This week, I had an experience with a customer service individual that reminded me of something very important that so many people forget (or actually never learned in the first place). In truth, I spent many years engaged in less-than-satisfying relationships and communications, not understanding why. Finally, through my training as a marriage and family therapist, I learned more about communication theory, power dynamics, systemic thinking, and effective interrelating, and things became much clearer. Sadly, I wasted a lot of time in my younger years struggling with not being heard, valued and accepted.
The key concept I’d like to share is this:
If you aren’t being understood, it’s not the listener who needs to change, it’s you.
So often – and particularly when we’re agitated, frustrated or threatened – we try desperately to get our point across by communicating what we believe, and then if it’s not working, we repeat it louder, with more emotion and frustration. But that never works.
Yes, what you’re sharing makes sense to you, but for some key reason, the listener isn’t getting it – either your language is unclear, your emotional reactivity is getting in the way and pushing them away, or in actuality, you aren’t making rational sense, even though you swear you are.
This month, watch yourself in conversation and communication. How is it going for you? Do you feel heard, valued and understood, or do you seem not to be able to communicate powerfully or with authority and clarity? Do people gravitate to you and your messages and resonate with them, or do they resist you and get defensive and irritated at you, and push back all the time? Whatever the case, it’s your communication style you have to examine.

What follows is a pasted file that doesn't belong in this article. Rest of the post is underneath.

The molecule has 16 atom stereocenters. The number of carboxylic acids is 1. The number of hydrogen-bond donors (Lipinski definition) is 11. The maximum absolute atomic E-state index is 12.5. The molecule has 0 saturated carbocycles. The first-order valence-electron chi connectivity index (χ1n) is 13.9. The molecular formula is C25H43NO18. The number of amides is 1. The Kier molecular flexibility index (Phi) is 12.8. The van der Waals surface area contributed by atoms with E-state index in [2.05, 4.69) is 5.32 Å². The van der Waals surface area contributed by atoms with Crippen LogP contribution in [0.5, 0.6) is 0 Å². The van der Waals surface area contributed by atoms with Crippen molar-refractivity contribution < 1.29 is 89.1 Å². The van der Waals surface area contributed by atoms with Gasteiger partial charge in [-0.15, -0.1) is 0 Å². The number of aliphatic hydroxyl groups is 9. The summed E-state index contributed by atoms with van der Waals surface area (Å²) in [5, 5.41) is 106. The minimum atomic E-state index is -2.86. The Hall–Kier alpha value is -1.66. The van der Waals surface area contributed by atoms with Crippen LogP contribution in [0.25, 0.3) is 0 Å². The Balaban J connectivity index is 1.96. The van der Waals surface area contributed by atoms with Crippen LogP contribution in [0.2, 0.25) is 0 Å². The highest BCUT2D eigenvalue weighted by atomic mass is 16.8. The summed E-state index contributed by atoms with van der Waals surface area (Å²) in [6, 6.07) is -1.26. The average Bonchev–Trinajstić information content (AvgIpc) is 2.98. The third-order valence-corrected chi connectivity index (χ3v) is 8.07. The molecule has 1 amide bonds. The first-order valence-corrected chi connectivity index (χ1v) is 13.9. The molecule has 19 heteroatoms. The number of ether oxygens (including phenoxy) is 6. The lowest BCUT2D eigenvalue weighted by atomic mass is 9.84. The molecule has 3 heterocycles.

Below are four ways to make your communications more compelling, engaging and clear, even in tense interchanges, so that you’ll be heard and understood, and valued.
Neutralize your defensiveness and emotionality
Watch and control the tone of your voice, and the language you choose to use. I’ve found as a professional writer that every single word we choose has a palpable “energy” to it, and powerful connotations that affect the receiver deeply. And the emotion behind the words we use comes out loud and clear, even if we’re not aware of it.